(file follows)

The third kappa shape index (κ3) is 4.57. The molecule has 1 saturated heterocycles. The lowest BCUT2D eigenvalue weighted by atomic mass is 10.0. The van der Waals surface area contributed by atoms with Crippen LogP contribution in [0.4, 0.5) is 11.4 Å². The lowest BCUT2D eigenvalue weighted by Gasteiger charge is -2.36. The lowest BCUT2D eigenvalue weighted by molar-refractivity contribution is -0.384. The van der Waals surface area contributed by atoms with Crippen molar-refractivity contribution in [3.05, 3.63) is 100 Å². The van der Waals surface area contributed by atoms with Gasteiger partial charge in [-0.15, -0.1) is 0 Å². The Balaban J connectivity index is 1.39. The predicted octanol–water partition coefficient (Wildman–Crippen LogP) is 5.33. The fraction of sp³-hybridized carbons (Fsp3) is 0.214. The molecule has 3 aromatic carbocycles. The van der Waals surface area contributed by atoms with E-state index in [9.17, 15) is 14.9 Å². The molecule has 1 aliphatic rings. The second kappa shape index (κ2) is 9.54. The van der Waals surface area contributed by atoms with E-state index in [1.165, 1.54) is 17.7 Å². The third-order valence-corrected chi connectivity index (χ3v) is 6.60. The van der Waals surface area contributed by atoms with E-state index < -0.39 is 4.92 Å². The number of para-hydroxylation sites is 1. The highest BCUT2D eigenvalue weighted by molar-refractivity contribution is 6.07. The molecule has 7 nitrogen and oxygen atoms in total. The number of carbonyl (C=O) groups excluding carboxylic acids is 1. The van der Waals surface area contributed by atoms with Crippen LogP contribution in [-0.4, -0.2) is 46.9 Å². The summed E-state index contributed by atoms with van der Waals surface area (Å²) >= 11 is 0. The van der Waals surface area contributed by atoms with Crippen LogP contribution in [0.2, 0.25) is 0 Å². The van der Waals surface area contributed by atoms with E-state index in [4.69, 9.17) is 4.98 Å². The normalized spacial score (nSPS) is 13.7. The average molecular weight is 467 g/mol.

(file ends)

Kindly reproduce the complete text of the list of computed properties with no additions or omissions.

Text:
The third kappa shape index (κ3) is 4.57. The molecule has 1 saturated heterocycles. The lowest BCUT2D eigenvalue weighted by atomic mass is 10.0. The van der Waals surface area contributed by atoms with Crippen LogP contribution in [0.4, 0.5) is 11.4 Å². The lowest BCUT2D eigenvalue weighted by Gasteiger charge is -2.36. The lowest BCUT2D eigenvalue weighted by molar-refractivity contribution is -0.384. The van der Waals surface area contributed by atoms with Crippen molar-refractivity contribution in [3.05, 3.63) is 100 Å². The van der Waals surface area contributed by atoms with Gasteiger partial charge in [-0.15, -0.1) is 0 Å². The Balaban J connectivity index is 1.39. The predicted octanol–water partition coefficient (Wildman–Crippen LogP) is 5.33. The fraction of sp³-hybridized carbons (Fsp3) is 0.214. The molecule has 3 aromatic carbocycles. The van der Waals surface area contributed by atoms with E-state index in [9.17, 15) is 14.9 Å². The molecule has 1 aliphatic rings. The second kappa shape index (κ2) is 9.54. The van der Waals surface area contributed by atoms with E-state index in [1.165, 1.54) is 17.7 Å². The third-order valence-corrected chi connectivity index (χ3v) is 6.60. The van der Waals surface area contributed by atoms with E-state index < -0.39 is 4.92 Å². The number of para-hydroxylation sites is 1. The highest BCUT2D eigenvalue weighted by molar-refractivity contribution is 6.07. The molecule has 7 nitrogen and oxygen atoms in total. The number of carbonyl (C=O) groups excluding carboxylic acids is 1. The van der Waals surface area contributed by atoms with Crippen LogP contribution in [-0.4, -0.2) is 46.9 Å². The summed E-state index contributed by atoms with van der Waals surface area (Å²) >= 11 is 0. The van der Waals surface area contributed by atoms with Crippen LogP contribution in [0.2, 0.25) is 0 Å². The van der Waals surface area contributed by atoms with E-state index in [4.69, 9.17) is 4.98 Å². The normalized spacial score (nSPS) is 13.7. The average molecular weight is 467 g/mol.